Tuberculosis resistant cases have been estimated to grow every year. Besides Mycobacterium tuberculosis, other mycobacterial species are responsible for an increasing number of difficult-to-treat infections. To increase efficacy of pulmonary treatment of mycobacterial infections an inhalable antibiotic powder targeting infected alveolar macrophages (AMs) and including an efflux pump inhibitor was developed. Low molecular weight sodium hyaluronate sub-micron particles were efficiently loaded with rifampicin, isoniazid and verapamil, and transformed in highly respirable microparticles (mean volume diameter: 1 μm) by spray drying. These particles were able to regenerate their original size upon contact with aqueous environment with mechanical stirring or sonication. The in vitro drugs release profile from the powder was characterized by a slow release rate, favorable to maintain a high drug level inside AMs. In vitro antimicrobial activity and ex vivo macrophage infection assays employing susceptible and drug resistant strains were carried out. No significant differences were observed when the powder, which did not compromise the AMs viability after a five-day exposure, was compared to the same formulation without verapamil. However, both preparations achieved more than 80% reduction in bacterial viability irrespective of the drug resistance profile. This approach can be considered appropriate to treat mycobacterial respiratory infections, regardless the level of drug resistance.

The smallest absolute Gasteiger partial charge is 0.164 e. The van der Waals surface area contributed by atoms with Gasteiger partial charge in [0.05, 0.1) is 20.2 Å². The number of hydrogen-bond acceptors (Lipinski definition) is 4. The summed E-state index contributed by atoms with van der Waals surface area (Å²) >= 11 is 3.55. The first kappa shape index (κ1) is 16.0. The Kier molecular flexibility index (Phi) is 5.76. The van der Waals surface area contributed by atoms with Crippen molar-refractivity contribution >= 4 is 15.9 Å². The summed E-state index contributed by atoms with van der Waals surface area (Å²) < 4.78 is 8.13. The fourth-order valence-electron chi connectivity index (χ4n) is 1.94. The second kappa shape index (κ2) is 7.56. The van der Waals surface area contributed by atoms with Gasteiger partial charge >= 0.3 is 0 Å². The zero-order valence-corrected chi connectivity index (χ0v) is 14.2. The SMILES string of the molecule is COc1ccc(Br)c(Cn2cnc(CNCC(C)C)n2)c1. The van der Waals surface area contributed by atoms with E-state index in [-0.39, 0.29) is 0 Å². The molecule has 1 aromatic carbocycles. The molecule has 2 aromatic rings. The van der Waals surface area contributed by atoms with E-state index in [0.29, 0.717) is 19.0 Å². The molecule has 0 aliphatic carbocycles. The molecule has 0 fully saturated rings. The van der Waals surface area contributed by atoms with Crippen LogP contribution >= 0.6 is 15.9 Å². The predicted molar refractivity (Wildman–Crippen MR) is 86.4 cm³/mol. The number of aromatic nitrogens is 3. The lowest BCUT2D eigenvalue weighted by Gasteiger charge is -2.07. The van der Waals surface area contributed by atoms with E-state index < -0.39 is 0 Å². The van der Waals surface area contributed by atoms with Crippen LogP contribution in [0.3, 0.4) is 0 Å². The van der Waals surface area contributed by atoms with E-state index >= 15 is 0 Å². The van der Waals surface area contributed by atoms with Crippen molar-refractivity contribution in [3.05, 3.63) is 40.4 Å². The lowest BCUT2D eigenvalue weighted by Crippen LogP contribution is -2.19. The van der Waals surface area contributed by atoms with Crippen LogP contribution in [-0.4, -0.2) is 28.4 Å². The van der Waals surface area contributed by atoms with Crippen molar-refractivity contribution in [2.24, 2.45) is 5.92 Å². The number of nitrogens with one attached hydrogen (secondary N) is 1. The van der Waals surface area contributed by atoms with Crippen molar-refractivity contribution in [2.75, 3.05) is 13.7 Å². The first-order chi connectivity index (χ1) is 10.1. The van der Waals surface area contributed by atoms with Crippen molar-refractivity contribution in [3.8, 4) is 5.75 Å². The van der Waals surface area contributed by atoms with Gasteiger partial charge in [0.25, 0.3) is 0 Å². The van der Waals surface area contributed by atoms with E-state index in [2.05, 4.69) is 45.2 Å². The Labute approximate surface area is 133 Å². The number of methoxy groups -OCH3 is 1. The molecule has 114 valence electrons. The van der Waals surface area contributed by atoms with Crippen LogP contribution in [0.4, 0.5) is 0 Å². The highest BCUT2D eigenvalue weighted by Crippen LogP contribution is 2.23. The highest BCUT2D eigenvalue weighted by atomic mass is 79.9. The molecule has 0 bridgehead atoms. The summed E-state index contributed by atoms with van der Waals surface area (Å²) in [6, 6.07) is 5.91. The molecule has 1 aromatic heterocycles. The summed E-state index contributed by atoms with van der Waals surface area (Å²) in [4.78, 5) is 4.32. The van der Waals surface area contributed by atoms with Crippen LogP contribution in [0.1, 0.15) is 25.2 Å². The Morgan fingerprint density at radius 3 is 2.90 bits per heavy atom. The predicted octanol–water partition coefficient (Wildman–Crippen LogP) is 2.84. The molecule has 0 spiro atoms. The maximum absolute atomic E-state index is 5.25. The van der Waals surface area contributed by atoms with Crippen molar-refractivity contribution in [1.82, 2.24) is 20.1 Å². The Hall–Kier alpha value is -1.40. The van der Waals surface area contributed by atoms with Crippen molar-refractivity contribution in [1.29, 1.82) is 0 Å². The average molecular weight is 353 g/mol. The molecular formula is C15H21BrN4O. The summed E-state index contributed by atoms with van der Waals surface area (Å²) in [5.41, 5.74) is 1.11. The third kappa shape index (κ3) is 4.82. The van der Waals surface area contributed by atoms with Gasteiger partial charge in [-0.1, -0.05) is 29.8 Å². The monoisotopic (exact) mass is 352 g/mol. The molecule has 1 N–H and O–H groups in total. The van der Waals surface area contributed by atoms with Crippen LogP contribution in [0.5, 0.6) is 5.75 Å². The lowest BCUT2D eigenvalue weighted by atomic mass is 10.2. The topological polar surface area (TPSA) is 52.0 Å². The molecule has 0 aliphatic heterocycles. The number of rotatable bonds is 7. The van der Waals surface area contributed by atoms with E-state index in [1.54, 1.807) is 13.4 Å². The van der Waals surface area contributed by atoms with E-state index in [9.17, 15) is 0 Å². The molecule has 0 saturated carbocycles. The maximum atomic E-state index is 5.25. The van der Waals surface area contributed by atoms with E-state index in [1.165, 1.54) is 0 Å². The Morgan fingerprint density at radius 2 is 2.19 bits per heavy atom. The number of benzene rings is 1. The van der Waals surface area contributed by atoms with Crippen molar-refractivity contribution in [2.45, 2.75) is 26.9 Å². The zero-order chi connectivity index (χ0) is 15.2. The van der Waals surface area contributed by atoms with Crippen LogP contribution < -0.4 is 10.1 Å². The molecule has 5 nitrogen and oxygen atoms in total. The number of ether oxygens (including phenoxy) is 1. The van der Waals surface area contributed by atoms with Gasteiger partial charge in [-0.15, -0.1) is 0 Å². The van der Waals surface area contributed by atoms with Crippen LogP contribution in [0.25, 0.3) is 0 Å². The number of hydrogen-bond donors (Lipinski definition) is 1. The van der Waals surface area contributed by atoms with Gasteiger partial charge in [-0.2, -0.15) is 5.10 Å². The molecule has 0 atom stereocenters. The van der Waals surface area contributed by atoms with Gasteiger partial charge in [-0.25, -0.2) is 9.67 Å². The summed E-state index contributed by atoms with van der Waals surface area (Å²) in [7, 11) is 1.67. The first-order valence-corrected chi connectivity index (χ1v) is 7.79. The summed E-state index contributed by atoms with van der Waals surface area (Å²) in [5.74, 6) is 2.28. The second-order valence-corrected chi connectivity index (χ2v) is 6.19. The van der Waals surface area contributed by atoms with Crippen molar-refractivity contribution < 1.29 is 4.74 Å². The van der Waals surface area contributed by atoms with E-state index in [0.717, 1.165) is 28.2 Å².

- Dry powder inhaler
- Efflux pump inhibitor
- Sodium hyaluronate
UN Sustainable Development Goals (SDGs)
- SDG 3 - Good Health and Well-Being